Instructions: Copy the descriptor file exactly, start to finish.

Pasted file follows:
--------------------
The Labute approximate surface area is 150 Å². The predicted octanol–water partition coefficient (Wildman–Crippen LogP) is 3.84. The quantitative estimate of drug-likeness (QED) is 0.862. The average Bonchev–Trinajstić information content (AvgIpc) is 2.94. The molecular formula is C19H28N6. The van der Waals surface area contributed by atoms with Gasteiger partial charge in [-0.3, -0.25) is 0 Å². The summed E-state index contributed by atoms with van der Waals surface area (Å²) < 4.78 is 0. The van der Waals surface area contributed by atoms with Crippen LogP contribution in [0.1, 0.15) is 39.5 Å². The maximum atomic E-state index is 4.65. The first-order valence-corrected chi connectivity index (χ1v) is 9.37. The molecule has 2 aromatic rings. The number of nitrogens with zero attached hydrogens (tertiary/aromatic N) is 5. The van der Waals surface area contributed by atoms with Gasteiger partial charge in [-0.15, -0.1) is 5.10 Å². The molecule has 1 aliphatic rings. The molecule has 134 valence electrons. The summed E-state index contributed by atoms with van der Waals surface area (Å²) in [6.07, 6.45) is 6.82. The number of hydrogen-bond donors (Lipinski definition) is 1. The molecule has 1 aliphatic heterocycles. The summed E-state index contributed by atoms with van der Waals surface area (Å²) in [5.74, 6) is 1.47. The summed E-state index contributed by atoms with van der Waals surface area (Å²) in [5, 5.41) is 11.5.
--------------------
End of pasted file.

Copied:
The Labute approximate surface area is 150 Å². The predicted octanol–water partition coefficient (Wildman–Crippen LogP) is 3.84. The quantitative estimate of drug-likeness (QED) is 0.862. The average Bonchev–Trinajstić information content (AvgIpc) is 2.94. The molecular formula is C19H28N6. The van der Waals surface area contributed by atoms with Gasteiger partial charge in [-0.3, -0.25) is 0 Å². The summed E-state index contributed by atoms with van der Waals surface area (Å²) < 4.78 is 0. The van der Waals surface area contributed by atoms with Crippen LogP contribution in [0.1, 0.15) is 39.5 Å². The maximum atomic E-state index is 4.65. The first-order valence-corrected chi connectivity index (χ1v) is 9.37. The molecule has 2 aromatic rings. The number of nitrogens with zero attached hydrogens (tertiary/aromatic N) is 5. The van der Waals surface area contributed by atoms with Gasteiger partial charge in [-0.15, -0.1) is 5.10 Å². The molecule has 1 aliphatic rings. The molecule has 134 valence electrons. The summed E-state index contributed by atoms with van der Waals surface area (Å²) in [6.07, 6.45) is 6.82. The number of hydrogen-bond donors (Lipinski definition) is 1. The molecule has 1 aliphatic heterocycles. The summed E-state index contributed by atoms with van der Waals surface area (Å²) in [5.74, 6) is 1.47. The summed E-state index contributed by atoms with van der Waals surface area (Å²) in [5, 5.41) is 11.5.